The long-term goal of this research is to reduce adverse events and errors in outpatient health care. This project is focused on approaches to measure and characterize adverse events in result notification and ongoing monitoring for high risk health conditions in safety net health care systems that care for diverse patient populations, including low-income and race/ ethnic minority groups. We aim to measure the extent of disparities in patient safety in ambulatory care settings and ways to understand underlying reasons for these disparities.
Ensuring patient safety remains a critical issue for health care systems. In particular, ambulatory (outpatient) health care settings are vulnerable to patient safety concerns. The majority of health care is delivered in ambulatory settings, with 1.2 billion outpatient visits annually in the United States (U.S.). Between failures of monitoring, and missed and delayed diagnosis, there is significant morbidity and mortality from patient safety problems in outpatient care. Although strides have been made in recognizing and preventing adverse events, little is known about the epidemiology of patient safety in ambulatory care settings and factors that contribute to these disparities. The overall goals of this proposal are t examine the epidemiology of patient safety in ambulatory care settings that care for diverse, low-income populations as follows; (1) to characterize the incidence and prevalence of specific safety gaps, by race/ ethnicity and language proficiency; (2) to gather in- depth, qualitative evidence about strategies that can improve safety and characterize disparities in patient safety; (3) to pilot-test patient safety monitoring methodologies in a diverse sample of five safety net health care systems; and (4) to develop a measurement and error investigation toolkit for dissemination amongst safety-net health care systems. Specifically, we will identify the extent of missed notification for actionable test results and extent of missed monitoring for high-risk populations. These two process gaps, periodic monitoring of high-risk conditions and notification of actionable abnormal test results, both lead to preventable patient harm. While these care gaps are documented, the extent of disparities in harm and the populations at highest risk remain unclear. To further deepen this knowledge, we will elucidate underlying causes for these safety gaps, focusing on disparities we identify in the data. Finally, we aim to give safety-net health systems participating in this study the methodological tools to conduct measurement of these safety gaps and perform event investigation, in order to set the stage for future improvement and innovation work to close gaps in disparities. We propose a collaborative Safety Promotion Action Research and Knowledge Network (SPARK Network) to achieve the following specific aims:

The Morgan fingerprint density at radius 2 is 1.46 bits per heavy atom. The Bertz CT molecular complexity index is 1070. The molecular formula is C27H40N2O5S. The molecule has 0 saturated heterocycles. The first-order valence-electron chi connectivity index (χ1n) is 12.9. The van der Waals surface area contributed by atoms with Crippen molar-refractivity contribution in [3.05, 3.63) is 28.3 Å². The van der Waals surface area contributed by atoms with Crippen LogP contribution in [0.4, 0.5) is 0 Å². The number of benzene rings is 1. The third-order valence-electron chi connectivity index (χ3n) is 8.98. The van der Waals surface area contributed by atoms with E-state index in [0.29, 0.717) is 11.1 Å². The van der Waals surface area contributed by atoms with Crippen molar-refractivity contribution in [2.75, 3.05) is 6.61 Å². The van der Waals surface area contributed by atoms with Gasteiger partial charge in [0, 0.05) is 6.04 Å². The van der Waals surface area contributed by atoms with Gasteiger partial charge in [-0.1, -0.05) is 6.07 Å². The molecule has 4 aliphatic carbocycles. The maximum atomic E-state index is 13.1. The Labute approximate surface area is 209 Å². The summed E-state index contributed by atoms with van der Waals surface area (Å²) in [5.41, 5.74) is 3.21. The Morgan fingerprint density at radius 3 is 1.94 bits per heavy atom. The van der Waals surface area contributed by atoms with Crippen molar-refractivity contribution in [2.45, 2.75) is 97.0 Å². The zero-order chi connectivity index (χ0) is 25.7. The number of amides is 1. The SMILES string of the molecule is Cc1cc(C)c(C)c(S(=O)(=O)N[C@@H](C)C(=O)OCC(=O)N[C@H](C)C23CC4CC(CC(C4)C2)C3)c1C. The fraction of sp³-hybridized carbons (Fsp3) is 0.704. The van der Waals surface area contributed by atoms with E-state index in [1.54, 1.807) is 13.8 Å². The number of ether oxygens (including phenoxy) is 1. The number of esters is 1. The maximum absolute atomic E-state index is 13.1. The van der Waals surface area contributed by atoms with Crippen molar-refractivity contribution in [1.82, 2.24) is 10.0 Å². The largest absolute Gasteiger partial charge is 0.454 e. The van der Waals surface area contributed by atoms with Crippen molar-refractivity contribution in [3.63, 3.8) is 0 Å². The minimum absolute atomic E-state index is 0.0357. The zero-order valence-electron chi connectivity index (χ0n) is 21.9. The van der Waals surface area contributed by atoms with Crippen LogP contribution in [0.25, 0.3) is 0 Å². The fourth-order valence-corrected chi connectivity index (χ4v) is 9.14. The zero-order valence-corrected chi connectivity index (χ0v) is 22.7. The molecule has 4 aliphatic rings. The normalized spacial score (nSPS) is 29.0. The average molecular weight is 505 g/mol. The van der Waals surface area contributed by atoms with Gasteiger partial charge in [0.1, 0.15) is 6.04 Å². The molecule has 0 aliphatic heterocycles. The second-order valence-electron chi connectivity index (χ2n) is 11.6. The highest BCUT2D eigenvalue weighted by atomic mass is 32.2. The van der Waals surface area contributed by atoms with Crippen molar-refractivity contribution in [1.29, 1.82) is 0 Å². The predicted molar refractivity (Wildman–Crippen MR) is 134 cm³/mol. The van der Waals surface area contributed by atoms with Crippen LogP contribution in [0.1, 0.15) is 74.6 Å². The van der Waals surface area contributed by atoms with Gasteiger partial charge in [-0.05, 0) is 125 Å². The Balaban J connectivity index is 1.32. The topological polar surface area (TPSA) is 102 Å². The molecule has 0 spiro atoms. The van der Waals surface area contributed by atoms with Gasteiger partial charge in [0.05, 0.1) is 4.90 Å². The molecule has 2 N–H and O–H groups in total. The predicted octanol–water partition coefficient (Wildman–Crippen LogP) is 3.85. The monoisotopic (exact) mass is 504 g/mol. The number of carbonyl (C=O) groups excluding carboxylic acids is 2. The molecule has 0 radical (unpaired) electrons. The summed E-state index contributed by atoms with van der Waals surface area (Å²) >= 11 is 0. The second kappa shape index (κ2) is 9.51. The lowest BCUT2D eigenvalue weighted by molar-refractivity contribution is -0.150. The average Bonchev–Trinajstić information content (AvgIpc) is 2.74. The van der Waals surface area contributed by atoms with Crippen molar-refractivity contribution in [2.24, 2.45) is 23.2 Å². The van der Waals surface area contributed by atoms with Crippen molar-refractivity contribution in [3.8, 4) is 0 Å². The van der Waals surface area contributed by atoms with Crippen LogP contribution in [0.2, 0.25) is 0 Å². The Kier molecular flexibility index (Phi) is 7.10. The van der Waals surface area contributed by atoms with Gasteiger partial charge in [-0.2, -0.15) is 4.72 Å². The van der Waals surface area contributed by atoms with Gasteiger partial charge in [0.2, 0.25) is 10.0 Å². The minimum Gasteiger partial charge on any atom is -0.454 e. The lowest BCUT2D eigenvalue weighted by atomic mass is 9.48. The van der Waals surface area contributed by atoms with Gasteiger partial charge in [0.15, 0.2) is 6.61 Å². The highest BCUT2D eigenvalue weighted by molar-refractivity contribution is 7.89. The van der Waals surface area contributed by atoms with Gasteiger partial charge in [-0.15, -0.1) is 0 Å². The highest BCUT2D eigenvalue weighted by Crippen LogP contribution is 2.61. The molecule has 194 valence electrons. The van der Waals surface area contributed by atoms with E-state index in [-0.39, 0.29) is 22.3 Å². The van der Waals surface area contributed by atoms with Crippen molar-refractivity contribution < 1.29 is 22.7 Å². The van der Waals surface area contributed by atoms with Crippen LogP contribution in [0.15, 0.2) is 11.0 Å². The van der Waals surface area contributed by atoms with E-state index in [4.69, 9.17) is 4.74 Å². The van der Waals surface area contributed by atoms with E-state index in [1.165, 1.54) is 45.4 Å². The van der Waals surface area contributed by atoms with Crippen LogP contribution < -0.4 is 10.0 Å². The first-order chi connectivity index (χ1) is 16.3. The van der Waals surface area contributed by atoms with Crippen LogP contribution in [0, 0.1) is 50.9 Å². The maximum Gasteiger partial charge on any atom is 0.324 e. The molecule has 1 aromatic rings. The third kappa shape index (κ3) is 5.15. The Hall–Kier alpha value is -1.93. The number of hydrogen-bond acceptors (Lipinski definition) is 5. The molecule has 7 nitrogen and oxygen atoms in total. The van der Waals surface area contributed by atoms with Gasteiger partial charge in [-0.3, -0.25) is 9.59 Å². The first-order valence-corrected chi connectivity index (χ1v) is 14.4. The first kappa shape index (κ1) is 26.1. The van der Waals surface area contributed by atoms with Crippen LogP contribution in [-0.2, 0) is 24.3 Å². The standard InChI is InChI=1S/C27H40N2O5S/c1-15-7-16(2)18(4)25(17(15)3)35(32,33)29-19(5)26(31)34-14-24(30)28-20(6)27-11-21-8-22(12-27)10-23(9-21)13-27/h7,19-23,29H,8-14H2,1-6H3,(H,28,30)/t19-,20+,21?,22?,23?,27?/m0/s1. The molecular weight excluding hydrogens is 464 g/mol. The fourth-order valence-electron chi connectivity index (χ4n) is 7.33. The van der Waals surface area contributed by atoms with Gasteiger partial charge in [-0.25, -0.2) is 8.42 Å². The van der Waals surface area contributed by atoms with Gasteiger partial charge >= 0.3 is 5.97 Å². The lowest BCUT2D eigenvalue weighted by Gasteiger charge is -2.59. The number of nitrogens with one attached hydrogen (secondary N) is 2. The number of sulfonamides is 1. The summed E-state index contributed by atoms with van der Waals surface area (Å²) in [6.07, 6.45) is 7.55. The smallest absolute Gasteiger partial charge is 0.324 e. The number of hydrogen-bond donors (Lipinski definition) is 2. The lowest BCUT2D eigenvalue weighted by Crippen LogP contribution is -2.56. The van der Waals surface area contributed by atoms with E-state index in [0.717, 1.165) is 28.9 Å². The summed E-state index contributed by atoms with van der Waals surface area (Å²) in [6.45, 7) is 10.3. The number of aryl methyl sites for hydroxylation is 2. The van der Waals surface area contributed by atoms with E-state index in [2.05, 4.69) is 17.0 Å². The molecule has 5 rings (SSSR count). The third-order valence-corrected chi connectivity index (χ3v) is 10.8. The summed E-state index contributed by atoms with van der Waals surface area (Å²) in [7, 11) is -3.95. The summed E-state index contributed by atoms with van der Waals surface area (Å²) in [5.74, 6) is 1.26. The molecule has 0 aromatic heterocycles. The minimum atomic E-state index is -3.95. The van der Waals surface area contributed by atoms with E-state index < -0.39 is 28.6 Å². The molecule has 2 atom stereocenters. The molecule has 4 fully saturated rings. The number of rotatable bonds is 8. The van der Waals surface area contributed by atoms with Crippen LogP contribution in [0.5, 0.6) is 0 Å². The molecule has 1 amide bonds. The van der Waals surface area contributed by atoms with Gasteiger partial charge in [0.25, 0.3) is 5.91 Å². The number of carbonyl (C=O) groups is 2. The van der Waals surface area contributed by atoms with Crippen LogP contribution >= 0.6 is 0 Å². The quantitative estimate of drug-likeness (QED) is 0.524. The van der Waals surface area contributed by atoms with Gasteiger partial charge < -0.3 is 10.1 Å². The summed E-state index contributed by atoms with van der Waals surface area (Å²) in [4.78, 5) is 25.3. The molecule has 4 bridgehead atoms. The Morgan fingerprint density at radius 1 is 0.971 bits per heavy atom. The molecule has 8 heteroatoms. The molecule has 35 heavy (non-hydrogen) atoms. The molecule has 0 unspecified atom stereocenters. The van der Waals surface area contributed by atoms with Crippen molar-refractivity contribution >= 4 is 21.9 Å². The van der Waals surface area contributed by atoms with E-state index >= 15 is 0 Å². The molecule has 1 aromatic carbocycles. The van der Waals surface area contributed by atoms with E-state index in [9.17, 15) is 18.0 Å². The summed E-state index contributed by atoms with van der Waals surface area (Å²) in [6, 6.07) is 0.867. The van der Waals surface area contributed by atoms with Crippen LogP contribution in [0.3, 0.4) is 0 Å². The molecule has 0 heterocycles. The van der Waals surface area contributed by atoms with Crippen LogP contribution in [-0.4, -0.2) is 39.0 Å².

1) to develop feasible, timely, and accurate electronic measures of patient safety notification and monitoring gaps in an ambulatory care setting for high-risk sub- populations and characterize the extent of disparities in patient safety;
2) to conduct a root cause analysis of patient safety notification/ monitoring gaps in five public ambulatory care settings to identify factors contributing to these disparities; and
3) to evaluate the pilot implementation of patient safety monitoring methodologies developed from Aims 1 and 2 across five diverse ambulatory health care settings.
We envision that pilot findings from this project wil result in a measurement and root cause analysis toolkit of patient safety monitoring methodologies that can be widely disseminated across health care systems that care for diverse populations